1. Aithlios (Aethlius)
  2. Daphnis or Lityerses, pastoral play


Performances : ?
# Total Tragedies : 6 (estimate)
# Extant Tragedies : 0

Of Tarsus, a tragic poet, of whom Suidas and Eudocia mention six tragedies; but nothing further is known about him. There is another Apollodorus of Tarsus, who was probably a grammarian, and wrote commentaries on the early dramatic writers of Greece.

  1. Akanthoplix
  2. Hellenes
  3. Hiketides (Suppliants)
  4. Odysseus
  5. Teknoktonos
  6. Thyestes

CALLIMACHUS c. 205 – c. 240 B.C.

Performances : Alexandria
# Total Tragedies : ?
# Extant Tragedies : 0

An Alexandrian poet and scholar who according to Suidas, amongst his numerous works, composed a few tragedies and satyr plays.


Performances : Alexandria ?
# Total Tragedies : 60 (estimate)
# Extant Tragedies : 0

The son of Timarchus of Phlius, a philosopher of the sect of the Sceptics, and a celebrated writer of the species of satiric poems called Silli, flourished in the reign of Ptolemy Philadelphus, about B.C. 279, and onwards. A pretty full account of his life is pre­served by Diogenes Laertius, from the first book of a work on the Silli. The writings of Timon are represented as very numerous. According to Diogenes, he composed sixty tragedies and thirty comedies, besides satyric dramas. Of his epic poems we know very little. The most celebrated of his poems, however, were the satiric compositions called Silli. He also wrote in prose, to the quantity, Diogenes tells us, of twenty thousand lines. These works were no doubt on philosophical subjects.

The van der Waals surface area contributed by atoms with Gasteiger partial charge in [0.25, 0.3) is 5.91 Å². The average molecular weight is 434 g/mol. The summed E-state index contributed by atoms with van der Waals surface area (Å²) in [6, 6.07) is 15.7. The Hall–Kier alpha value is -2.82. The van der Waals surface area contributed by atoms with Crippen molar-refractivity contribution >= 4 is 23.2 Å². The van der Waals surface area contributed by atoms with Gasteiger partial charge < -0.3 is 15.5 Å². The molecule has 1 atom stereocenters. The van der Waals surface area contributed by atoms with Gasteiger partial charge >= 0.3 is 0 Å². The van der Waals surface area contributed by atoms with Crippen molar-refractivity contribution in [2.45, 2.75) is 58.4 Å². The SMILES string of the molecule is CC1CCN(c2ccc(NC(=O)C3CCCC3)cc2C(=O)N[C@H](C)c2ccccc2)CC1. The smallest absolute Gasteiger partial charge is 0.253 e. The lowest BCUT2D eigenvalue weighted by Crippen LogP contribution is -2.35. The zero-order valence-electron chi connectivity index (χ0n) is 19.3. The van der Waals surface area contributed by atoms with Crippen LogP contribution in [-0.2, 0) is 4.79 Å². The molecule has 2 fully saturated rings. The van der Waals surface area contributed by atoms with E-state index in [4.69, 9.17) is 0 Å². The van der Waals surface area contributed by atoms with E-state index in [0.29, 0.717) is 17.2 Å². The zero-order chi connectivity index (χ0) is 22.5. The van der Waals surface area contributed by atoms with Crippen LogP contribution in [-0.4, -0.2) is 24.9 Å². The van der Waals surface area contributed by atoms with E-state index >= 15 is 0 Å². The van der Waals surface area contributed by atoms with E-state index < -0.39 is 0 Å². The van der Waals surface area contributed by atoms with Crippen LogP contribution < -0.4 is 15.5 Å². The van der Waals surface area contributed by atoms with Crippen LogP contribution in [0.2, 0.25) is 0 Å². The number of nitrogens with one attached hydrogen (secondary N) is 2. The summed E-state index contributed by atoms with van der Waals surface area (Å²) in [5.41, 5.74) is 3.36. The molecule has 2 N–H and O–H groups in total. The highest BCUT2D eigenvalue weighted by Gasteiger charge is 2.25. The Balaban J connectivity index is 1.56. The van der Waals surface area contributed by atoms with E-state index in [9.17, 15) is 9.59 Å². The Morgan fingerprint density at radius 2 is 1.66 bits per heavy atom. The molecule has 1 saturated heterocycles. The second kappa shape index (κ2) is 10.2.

Performances : ?
# Total Tragedies : ?
# Extant Tragedies : 0

  1. Amphilochos
  2. Ixion


Performances : ?
# Total Tragedies : ?
# Extant Tragedies : 0

A tragic poet, of whom we find nothing recorded except the interesting fact of his being so fond of lupines, that he would eat them, husks and all.

  1. Hypsipyle


Performances : ?
# Total Tragedies : ?
# Extant Tragedies : 0

A Grecian tragic and dithyrambic poet, of whom nothing is known except a few titles of his dramas. One of these, the Kyprioi is supposed by some to have been not a tragedy, but a cyclic epic poem.

  • Kyprioi (Cyprians)
  • Medeia (Medea)


Performances : ?
# Total Tragedies : ?
# Extant Tragedies : 0

  1. Achilleus (Achilles)
  2. Alkmeon (Alcmeon)
  3. Teukros (Teucer)


Performances : ?
# Total Tragedies : ?
# Extant Tragedies : 0

The son of Cleomachus, a Dorian lyric poet, according to Meineke, whose light and licentious love verses were attacked by Chionides, Cratinus, and Eupolis. The passages quoted by Athenaeus seem, however, to bear out fully the opinion of Welcker, that Gnesippus was a tragic poet, and that the description of his poetry given by Athenaeus.


Performances : ?
# Total Tragedies : ?
# Extant Tragedies : 0

  1. Lykourgeia


Performances : ?
# Total Tragedies : ?
# Extant Tragedies : 0

  1. Parthenopaios (?)
  2. Perikaiomenos Herakles (Scorched Herakles)
  3. Semele Keraunomene (Semele struck by a thunderbolt)
  1. Oidipous (Oedipus) (415 BC)